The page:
Roy Moore’s Final Act

Roy Moore’s Final Act October 3, 2016

GavelAndJustice

Good news from Alabama: disgraced Christian theocrat Roy Moore has been booted out of his judicial seat. The state Court of the Judiciary suspended Moore without pay for the rest of his term, removing him from office in all but name.

This is the final act of a drama that began last year, when Moore attempted to provoke a constitutional crisis by ordering state courts to ignore a federal court decision in favor of same-sex marriage. He called it an “unlawful opinion[] issued without constitutional authority”. Even after the Supreme Court settled the issue nationwide in Obergefell, Moore kept trying to nullify that ruling, claiming that Alabama’s state ban was still valid until the Alabama Supreme Court (i.e., his court) said otherwise.

Obviously, Moore’s attempt to hold back the tide of equality failed miserably. Marriage equality is the law of the land throughout the country, including Alabama – although a few pockets of defiance remain. As of June 2016, Coosa County is still illegally denying marriage licenses to same-sex couples, unbelievably claiming “technical difficulties” (!!). A handful of other counties are refusing to grant any marriage licenses to anyone. It’s likely more lawsuits will be needed to put an end to this heel-dragging, but even so, this is more of a mop-up operation.

Given Moore’s history of contempt for the Constitution, it’s not surprising that he was removed from the bench. As you probably know, this is the second time he’s been kicked out of office. The first was in 2003, when he installed a Ten Commandments monument in the rotunda of the state judicial building and defied a higher court’s order to remove it. Unfortunately, chief justice of the Alabama Supreme Court is an elected position, and in 2012 Moore ran again for his old office and won. (This is a good example of why judges shouldn’t be elected. They’re supposed to answer to the law, not to public opinion.)

As the Court of the Judiciary noted, his defense in that case was the same as in this one. It’s a word salad that amounts to claiming he can defy a higher court as long as he doesn’t admit that that’s what he’s doing:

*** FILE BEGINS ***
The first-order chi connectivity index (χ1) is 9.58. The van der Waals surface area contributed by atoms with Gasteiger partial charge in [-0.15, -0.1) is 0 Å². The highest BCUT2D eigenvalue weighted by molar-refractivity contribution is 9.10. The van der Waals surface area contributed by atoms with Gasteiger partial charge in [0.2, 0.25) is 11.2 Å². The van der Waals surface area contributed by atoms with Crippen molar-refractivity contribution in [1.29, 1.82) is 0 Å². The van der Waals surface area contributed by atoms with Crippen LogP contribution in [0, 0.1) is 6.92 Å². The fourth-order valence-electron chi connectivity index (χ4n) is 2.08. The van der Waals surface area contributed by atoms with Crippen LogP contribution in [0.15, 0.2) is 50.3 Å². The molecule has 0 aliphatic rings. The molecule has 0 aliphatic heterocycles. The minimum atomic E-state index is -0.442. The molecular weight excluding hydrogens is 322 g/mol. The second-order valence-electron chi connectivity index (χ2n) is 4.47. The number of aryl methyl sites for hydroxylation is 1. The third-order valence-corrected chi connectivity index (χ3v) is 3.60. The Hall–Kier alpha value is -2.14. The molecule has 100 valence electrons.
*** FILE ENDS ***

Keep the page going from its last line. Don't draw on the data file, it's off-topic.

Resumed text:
The COJ quoted from the court’s order from 2003 removing Moore from the bench for defying the federal court order to remove the 10 Commandments from the courts building. That 2003 order quoted Moore as saying then that: “I did what I did because I upheld my oath. And that’s what I did, so I have no apologies for it. I would do it again. I didn’t say I would defy the court order. I said I wouldn’t move the monument. And I didn’t move the monument, which you can take as you will.”

That furious handwaving didn’t work in 2003, and it didn’t work this time either. Moore’s lawyer, Mat Staver of the gay-hating religious-right group Liberty Counsel, didn’t do so well trying to defend his client:

To issue a command against issuing same-sex marriage licenses would be a plain breach of the US constitution’s supremacy clause, which establishes the pre-eminence of federal courts. That left Moore’s lawyers in contortions to explain what exactly his administrative order was.

“It’s called an order, but – it can’t force anyone to do anything,” attorney Mat Staver said. (source)

In other words: It depends on what your definition of “is” is.

What I find most striking is that all these pious, right-wing Christians want to engage in civil disobedience without admitting it and without having to pay the penalty. Whatever happened to welcoming martyrdom? Why are they so ashamed to nail their convictions to the mast? Why not just say, “Yes, I broke the law because I believe God wanted me to, now do your worst”? That might not be a winning argument, but it would be an honest one.

Instead, for whatever reason, they feel a need to pretend that they’re not doing what they’re obviously doing. This is cowardly and dishonest. The marchers and demonstrators of the civil rights era didn’t try to hide their belief that the laws they were protesting deserved to be broken. They didn’t try to evade penalties using sophistic defenses. They volunteered to face punishment as a way of showing the world the injustice of the system they were going up against. Roy Moore and other wannabe theocrats don’t seem to have the same confidence in their own rightness.

Regardless, it’s likely that we’ve heard the last of Roy Moore. This time, he can’t run for his old seat again after his punishment is over, since he’ll be too old to be a judge under Alabama law. He might run for governor, but he’s tried that twice and was soundly defeated in the primary both times. The most likely outcome is that he’ll dwindle into a historical footnote, just as he deserves.

Religious conservatives like him see themselves in the classic role of the person standing in history’s way and yelling, “Stop!” The problem for them is that, sometimes, history is a steamroller. If you try to stand in its way, you just get run over. Roy Moore and those like him delude themselves into thinking they can halt social change forever, but they can’t. Whether they like it or not, their time is passing, and all the impotent rage and bluster in the world won’t stop them from fading away.

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